Tuesday, 18 November 2014

Stop patronising us Mr Geldof




To start with...what she says (read the article).

Why Adele was right to ignore Bob Geldof and Band Aid

Bob Geldof has never been my favourite person. Yes, I liked "I don't like Mondays" and "Rat Trap" but that was about it.  I appreciate what he did with the first Band Aid single and his motivation and yes, it raised a lot of money.  But here we are again. May I remind you this is the 3rd time.  I can't even recall what the re-released Band Aid single was for some years ago, that's how memorable it was.

Raising money for a good cause is...well, good. He's done well this time putting together a shambles of a bunch of pop stars who nearly all, conveniently, have albums to promote and most of whom us 'older folk' have never heard of.  Is that scraping I hear at the bottom of that barrel?



Perhaps if he had asked all his celebrity friends and pop pals to put their hands into their pockets instead of making yet another bloody begging single, he'd have raised more than the current 200,000 copies at 99p each out of one of them!  I'm sure Sir Elton has that dropped down the back of his sofa!

Like the lady says, they give a bit of time, and we are asked to pay.  Stop patronising us Geldof and show us the money - the money you and your famous friends gave to help this awful disease!

Today, 19th November 2014, this article appeared in The Guardian - Why I had to turn down Band Aid. I suggest you read it.  Very interesting indeed and I have to agree.

Wednesday, 12 November 2014

A Brilliant Launch

Today was launch day. No, I'm not the newest British astronaut.  This was a Brilliant Club launch at my university - Royal Holloway - to meet the latest pupils I would be teaching.

The day started with a briefing in Crosslands Cafe before we tutors went off to meet our pupils and some of the teachers that accompanied them on their visit here.  Mine were so early arriving at RHUL that by the time I arrived to meet them, they were already on their campus tour.  The tour guide's phone was switched off as it was suggested I find them and meet them. I have to say that secretly I was a tiny bit pleased as I know what a slog that hill on campus can be and I'd only just puffed my way up it ;-)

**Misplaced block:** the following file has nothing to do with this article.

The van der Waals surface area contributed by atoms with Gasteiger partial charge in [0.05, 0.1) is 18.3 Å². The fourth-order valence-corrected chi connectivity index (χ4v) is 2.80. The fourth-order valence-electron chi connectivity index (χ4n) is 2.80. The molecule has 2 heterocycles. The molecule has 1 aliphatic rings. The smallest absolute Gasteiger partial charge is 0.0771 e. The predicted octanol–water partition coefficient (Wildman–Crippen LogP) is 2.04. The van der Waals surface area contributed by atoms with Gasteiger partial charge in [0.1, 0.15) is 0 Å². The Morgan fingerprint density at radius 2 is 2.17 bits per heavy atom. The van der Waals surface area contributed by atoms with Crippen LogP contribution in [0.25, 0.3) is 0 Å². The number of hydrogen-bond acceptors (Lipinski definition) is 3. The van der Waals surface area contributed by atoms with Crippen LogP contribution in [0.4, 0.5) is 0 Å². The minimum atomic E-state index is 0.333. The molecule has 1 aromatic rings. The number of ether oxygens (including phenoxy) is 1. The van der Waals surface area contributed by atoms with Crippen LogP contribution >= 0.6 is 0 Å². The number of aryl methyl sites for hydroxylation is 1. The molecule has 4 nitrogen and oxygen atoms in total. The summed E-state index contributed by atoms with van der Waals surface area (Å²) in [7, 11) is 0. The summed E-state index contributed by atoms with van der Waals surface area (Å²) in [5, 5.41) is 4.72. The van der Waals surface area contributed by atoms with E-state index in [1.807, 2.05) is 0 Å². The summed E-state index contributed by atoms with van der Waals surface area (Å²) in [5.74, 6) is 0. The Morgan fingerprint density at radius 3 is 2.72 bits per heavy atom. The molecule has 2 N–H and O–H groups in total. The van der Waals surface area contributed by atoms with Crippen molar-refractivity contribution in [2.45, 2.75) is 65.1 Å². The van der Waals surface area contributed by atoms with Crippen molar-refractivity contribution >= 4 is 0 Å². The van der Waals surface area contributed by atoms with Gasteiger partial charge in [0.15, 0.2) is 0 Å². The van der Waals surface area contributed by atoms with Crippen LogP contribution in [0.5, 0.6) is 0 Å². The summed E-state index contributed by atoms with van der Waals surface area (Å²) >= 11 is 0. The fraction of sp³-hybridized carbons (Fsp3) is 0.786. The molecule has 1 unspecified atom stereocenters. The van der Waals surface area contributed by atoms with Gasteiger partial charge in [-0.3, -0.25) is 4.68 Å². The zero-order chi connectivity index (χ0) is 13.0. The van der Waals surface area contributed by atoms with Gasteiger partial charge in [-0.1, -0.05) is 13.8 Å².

After being shown around, we had an introductory talk in the auditorium and I handed out the folders to my girls.  Yes, 12 lovely girls this time for me.  I know about girls you see - I have 3 of my own! :)

After the intro, we headed off for the first set of tutorials.  My group were split into 2 x 6 and the first set of girls arrived.  We got some good conversations going quite quickly and I think they quite enjoyed my 'spot the terrorist' game. It started some small debates.  Yeah, that sounds kind of odd but trust me, it was all in the name of philosophy.  It was when one of them said "we're learning terrorism" that I gulped a bit. I hope MI5 weren't listening in (I'm sure they are monitoring my Internet traffic now that I've been looking up terrorists online and downloading information on them).
Hang on...a black sedan is pulling in our drive....oh, it's ok, just a taxi for next door...but why is he talking into his wrist like that...?

First session completed and my second set of girls arrived.  They needed a tiny bit more coaxing to speak up.  I think once they realised there was no hiding or being quiet and that I would ask any one of them a direct question, they soon all joined in.

After the tutorials, we headed off for lunch.  The rooms were packed with young people so I sat on the floor with a couple of teachers from another school and we had a chat about the Brilliant Club, what they did and what I was doing.  Everyone was friendly - teachers and tutors alike - and lots of diverse conversations were happening which made it a very interesting experience above and beyond the tutorial element.  In fact, I met another tutor who has a shared interest in WWII history so we've swapped details.  Who knew right?

After lunch there was an opportunity to sit and chat to the lead teachers at my new school.  It gave us an opportunity to get to know each other a bit and also discuss more about what the pupils would be doing in terms of learning and assessment.  Naturally I ran over time a bit.  I do enjoy finding out about people.

Finally, it was the close of the day. The time seemed to have flown past.

Everyone there did a great job - from student ambassadors walking groups around like tour guides, through to RHUL outreach personnel getting everything ready for us all, through to the lovely Brilliant Club staff who are always helpful and smiling (not in a manic way though).

Next week I have my first 'in-school' tutorial which I'm looking forward to. Most of my pupils have already explored the VLE and sent me a message.  That's why I'm on my PC at this time of night (it's 10.30pm in case you're wondering).